Mobility at the centre of social enterprise expansion

A quadrupling of staff at Thankyou Group meant the internal processes were strained and a new approach was needed.
Written by Krishan Sharma, Contributor

Daniel Flynn and his team have a lot to be thankful for. In a little over six years, their business -- Thankyou Group -- has grown from an idea born out of university into a thriving social enterprise.

(Image: Supplied)

The idea was to capitalise on the AU$600 million dollars Australians spent on bottled water every year by developing their own brand of bottled water and channelling profits into safe drinking water projects for people in developing nations.

For three years, Thankyou worked its way into more than 350 small stores, before setting out to secure distribution with the biggest retail chains in Australia -- Coles, Woolworths, and 7-Eleven.

The small business didn't have the big marketing budgets of its competitors, so the company turned to social media to drum up support. In response, the big three retailers' social media channels were soon flooded with messages of support that single handedly turned the tide in Thankyou's favour.

According to co-founder and managing director Daniel Flynn, the business wouldn't be where it is today without social media.

"We've called on our social media community to support us with different campaigns, and it's because of their help that we were able to successfully pull off our Coles and Woolworths campaign -- getting our products into both major retailers."

From that moment on, the business grew exponentially, with a product range that now includes food items to fund short-term food aid and long-term food programs, and skin care products to fund hygiene and sanitation projects. Meanwhile, the staff count went from 5 to 20 people.

Internally, however, the systems and processes couldn't cope with the growth, and it was fast becoming a hindrance for staff. A shake-up was needed in almost every department, from finance and operations through to facilitating day-to-day collaboration between employees.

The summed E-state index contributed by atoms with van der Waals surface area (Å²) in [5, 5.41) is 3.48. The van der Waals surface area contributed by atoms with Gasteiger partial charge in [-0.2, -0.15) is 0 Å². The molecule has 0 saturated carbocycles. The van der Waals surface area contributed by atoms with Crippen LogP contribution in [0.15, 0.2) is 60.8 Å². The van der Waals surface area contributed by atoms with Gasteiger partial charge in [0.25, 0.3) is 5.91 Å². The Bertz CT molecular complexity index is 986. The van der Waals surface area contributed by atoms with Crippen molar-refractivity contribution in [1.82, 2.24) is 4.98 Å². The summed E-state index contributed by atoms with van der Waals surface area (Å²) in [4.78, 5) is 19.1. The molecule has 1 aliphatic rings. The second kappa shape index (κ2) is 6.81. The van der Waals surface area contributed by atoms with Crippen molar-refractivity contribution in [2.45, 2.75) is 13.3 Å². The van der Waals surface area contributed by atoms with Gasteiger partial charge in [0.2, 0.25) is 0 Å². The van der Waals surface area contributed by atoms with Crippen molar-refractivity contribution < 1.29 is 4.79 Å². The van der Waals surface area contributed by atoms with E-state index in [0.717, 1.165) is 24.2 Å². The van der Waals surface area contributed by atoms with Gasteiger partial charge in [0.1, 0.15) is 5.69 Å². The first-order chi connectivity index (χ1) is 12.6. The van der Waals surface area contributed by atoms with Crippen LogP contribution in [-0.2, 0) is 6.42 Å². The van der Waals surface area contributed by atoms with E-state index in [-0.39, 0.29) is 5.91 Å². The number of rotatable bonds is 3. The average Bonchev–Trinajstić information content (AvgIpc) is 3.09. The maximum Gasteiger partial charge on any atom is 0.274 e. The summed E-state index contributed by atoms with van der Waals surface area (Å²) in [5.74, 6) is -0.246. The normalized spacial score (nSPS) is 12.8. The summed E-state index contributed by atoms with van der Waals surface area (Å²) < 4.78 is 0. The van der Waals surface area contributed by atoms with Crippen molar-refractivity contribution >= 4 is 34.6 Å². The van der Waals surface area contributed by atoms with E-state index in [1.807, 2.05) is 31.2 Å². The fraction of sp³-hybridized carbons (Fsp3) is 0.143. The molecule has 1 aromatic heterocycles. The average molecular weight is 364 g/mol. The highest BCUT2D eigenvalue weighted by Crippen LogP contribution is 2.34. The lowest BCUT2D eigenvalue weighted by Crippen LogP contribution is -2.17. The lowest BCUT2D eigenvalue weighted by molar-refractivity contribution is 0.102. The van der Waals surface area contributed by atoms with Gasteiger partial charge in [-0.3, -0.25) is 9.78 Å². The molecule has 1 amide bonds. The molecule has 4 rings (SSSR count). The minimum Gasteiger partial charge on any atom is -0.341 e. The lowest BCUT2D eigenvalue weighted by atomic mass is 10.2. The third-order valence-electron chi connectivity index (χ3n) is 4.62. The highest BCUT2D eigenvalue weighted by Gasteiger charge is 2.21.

"Our entire finance and operations was in one person's head and a few different Excel spreadsheets," Flynn said. "This wasn't exactly ideal from an efficiency and process perspective ... or when he went on leave. We also had a lot of internal meetings and emails to collaborate on projects, which ate into time and productivity."

The move to cloud-based applications like Xero, Asana, and Google Apps quickly streamlined internal processes. Employees were no longer encumbered with administrative tasks, and, as a result, productivity improved. On the hardware side, laptops were provided for all staff members, while the use of employee-owned smartphones was encouraged.

"Superannuation was a nightmare to process. With 20 funds to worry about, it used to chew up a lot of my time. Now, it takes around five minutes to process everyone's super."

Web-based project management app Asana significantly cut down internal emails while helping staff manage task and project priorities more quickly and effectively. Flynn said that the system's ability to automatically create and assign tasks from forwarded emails ensured that nothing was missed, even while staff members were on the go.

"Anyone can use the smartphone app to see your task list and that of anyone else in your team at any time. It means that all our staff can be collaborating on a project regardless of their physical location. It's really helpful when staff members are travelling," he said.

Flynn admits that it took some time to get the entire team to understand the benefits of the technology transition -- a hurdle that he says was ultimately overcome through the provision of adequate training.

"We found that our training wasn't in-depth enough the first time, so we are in the process of running a new training session. Also, with new staff coming on board, we are vigilant in including training on all software as part of their on-boarding process."

But the mobility initiative wasn't just confined to internal operations.

Thankyou Group also uses it as a means of transparency with its customers. Every product sports a unique code on the label that customers can enter into the "track your impact" web app to receive detailed information on the specific project the purchase will fund, complete with GPS coordinates. Customers can also track their accumulated impact over time, and share the results over social media, further bolstering brand awareness.

"It was one of the most complex projects we've ever undertaken. It took buy-in from so many different stakeholders, from our suppliers to our label makers, to our project partners who had to provide incredibly detailed ongoing reporting to make the program possible."

After a seven-year process, the social enterprise has been responsible for over $2 million dollars in funds for projects across 14 different countries, including safe water access for 132,661 people, and has funded over 5.2 million days of access to food aid.

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